For the most part, the AIG Advisor Group runs its own show. Although owned by an insurance company, the heads of the b/ds say their reps are under zero pressure to sell AIG products. And, like at other independent b/ds, advisors at the AIG b/ds are allowed to manage their businesses without interference (aside from compliance procedures). That doesn't mean AIG never tried to push proprietary products. The firm was initially hoping to sell a lot of its products through the b/ds, according to Andre Cappon, CEO of the CBM Group, a Manhattan-based industry research and consulting firm. “AIG paid a giant amount of money for something they didn't know what they'd do with. It's not surprising that it wants to sell the b/ds. They're not an essential asset,” Cappon says.

There are rumors of a possible internal acquisition where Roth, the CEO of the b/ds, would attempt to purchase the b/ds with some financing help. The idea is said to have been proposed to the parent company, but nothing concrete has materialized. Before joining AIG, Roth served as managing director of Berkshire Capital, an M&A advisor in New York. According to one source familiar with the rumored insider buyout, Roth knows the right people and is ready to buy. Roth declined to speak about that possibility, but advisors at the firm like the sound of it. “I would support that sort of deal. Larry is respected and he'd be doing the advisors a service,” says one advisor who's sticking around.

It might be AIG's best bet. It is certainly a tough time to find a buyer, given the credit crunch. “A year ago, a large insurance company could have swooped in and bought us. This year, those companies are having their own difficulties and can't afford to buy anything,” says a source familiar with AIG's plans for sale. There has been concern among analysts about potenial buyers' ability to maintain adequate capital levels. A big concern for “the entire life [insurance] space right now is that commercial-real-estate-related losses will spike and erode capital positions,” says Credit Suisse analyst Thomas Gallagher, in a recent report.

MetLife is one company that is seen as a potential buyer by AIG advisors and recruiters. (Although it already owns two independent b/ds and has a variable annuity business.) But year to date, MetLife has seen its share price sink 50 percent. Lincoln National Corp. is in the same boat: It's a hefty insurance company with independent b/d subsidiaries, and its stock has plunged about 70 percent. The Hartford is suffering similarly with an 80 percent decline in its share price since January.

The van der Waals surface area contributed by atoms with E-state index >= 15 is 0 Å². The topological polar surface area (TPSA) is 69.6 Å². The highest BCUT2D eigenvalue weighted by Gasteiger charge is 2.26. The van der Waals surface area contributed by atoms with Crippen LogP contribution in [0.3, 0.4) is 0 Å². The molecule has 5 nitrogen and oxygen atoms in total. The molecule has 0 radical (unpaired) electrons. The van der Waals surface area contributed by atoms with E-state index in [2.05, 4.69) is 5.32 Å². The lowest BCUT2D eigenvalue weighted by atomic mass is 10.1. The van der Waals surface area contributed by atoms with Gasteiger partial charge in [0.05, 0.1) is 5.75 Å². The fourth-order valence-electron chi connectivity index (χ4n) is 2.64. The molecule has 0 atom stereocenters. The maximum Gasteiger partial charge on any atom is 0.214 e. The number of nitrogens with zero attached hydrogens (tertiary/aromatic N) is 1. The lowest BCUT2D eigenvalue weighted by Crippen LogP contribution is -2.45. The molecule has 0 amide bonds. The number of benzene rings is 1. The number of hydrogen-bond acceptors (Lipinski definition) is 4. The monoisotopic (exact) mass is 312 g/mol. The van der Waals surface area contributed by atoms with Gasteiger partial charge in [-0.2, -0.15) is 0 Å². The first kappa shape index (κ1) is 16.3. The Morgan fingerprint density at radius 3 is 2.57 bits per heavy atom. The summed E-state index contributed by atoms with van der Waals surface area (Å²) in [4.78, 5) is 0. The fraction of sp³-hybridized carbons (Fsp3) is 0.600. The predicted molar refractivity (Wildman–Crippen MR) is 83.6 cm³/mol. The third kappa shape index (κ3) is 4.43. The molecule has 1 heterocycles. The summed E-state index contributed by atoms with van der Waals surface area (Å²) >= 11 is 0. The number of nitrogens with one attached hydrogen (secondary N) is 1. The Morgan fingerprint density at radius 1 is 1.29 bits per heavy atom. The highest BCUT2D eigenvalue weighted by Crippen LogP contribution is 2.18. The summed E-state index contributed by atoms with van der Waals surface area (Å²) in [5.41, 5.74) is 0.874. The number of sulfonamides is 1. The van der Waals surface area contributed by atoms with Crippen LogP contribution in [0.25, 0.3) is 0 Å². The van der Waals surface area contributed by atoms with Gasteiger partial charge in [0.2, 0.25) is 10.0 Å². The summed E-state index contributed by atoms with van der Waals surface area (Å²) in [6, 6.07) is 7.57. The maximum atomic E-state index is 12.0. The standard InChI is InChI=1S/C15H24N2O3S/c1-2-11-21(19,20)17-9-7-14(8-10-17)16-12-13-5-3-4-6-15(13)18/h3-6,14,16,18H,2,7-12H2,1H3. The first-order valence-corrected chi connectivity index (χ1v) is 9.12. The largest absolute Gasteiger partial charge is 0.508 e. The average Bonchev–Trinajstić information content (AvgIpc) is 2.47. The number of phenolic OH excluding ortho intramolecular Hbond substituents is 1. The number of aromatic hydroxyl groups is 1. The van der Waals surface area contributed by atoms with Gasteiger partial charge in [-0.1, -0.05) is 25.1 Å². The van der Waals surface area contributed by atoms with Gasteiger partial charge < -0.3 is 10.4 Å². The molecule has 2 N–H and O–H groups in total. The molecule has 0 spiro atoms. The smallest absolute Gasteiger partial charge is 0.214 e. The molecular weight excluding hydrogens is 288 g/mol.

Finding a buyer among other independent b/ds isn't likely either — at least, not so long as the AIG b/ds are attached to the AIG variable annuity business. LPL Financial and Raymond James Financial could be natural buyers in less-tight times, say industry insiders. In fact, Raymond James — with about $800 billion in annual revenue, $1.9 trillion in shareholder equity and ownership of a commercial bank — hinted that it's seeking acquisition deals in its fourth-quarter earnings statement: “Opportunities abound for an organization that is well capitalized.” But RJ would not comment further on this statement.

As for LPL, “LPL would be a great buyer. They recently added a group of insurance b/ds, but they really have no use for the retirement services business,” says a recruiter.

And herein lies one of the problems: AIG seems intent on selling the whole retirement services unit in one go. But that's a package that potential buyers either don't have use for or can't afford in this environment. “A buyer who wants the retirement products business may not want the broker/dealers and vice versa. It makes a lot more sense to sell them separately,” says a recruiter who works with AIG reps.


What's more, say recruiters, firms like LPL, Raymond James and the b/ds of Jackson National Life Insurance can expand more cheaply by picking off AIG reps one at a time. Jackson's b/d network (INVEST Financial Corporation, Investment Centers of America, National Planning Corporation, and SII Investments) is said to be among the most aggressive in recruiting AIG reps. Says Andy Silver, a spokesperson for Jackson's b/ds, “If someone is considering moving to another independent broker/dealer, regardless of where they're moving from, we want to be there. We're not targeting specific firms, but there's a natural uptick in recruiting right now because of the market volatility.”

Jackson offers an upfront bonus worth 42.5 percent of trailing 12-months' production for certain advisors who join — an astounding figure for the independent b/d world. Silver would not say how many advisors from AIG's network have joined in the last few months.

At Raymond James, recruiter Bill Van Law says calls from AIG reps went from “not frequent at all to very frequently with very strong interest.” He says it's likely the calls have increased tenfold. “The number that has actually joined is not that significant yet; it's all so recent. We're mostly in a state of heightened activity and I expect most will join in 60 to 100 days.” The story is similar at LPL where Bill Morrissey, head of recruiting, won't comment specifically on AIG, but says the number of advisors expressing interest in joining LPL was up 120 percent at the end of November compared with the same period in 2007.

The common thread among those advisors who have left since September is that most were already thinking about doing so before AIG's meltdown. “Leaving a b/d is hell,” says one Tennessee-based rep who left AIG in late September and had been shopping for b/ds since March 2008. “I don't blame advisors for holding out.”

Another AIG advisor who left recently says, “I had no desire to switch firms. We have over 1,600 client accounts and switching b/ds is like moving an entire city. It's difficult, expensive and I would have done anything to avoid it.”


Some 6,000 reps of the AIG Advisor Network are up for grabs. The b/ds are a “gem” in the independent b/d industry, according to one recruiter. Here's how they stack up to LPL and Raymond James.

# Producing Reps Average Annual Advisor Production
AIG Financial Advisors 2,799 $129,980
Royal Alliance 2,030 205,080
FSC Securities/Advantage Capital 1,444 211,690
LPL Financial* 11,089 257,400
Raymond James Financial Services 3,148 330,438
*Includes all b/d affiliates and only reps w/ LOS of 3+ years. Source: Company reports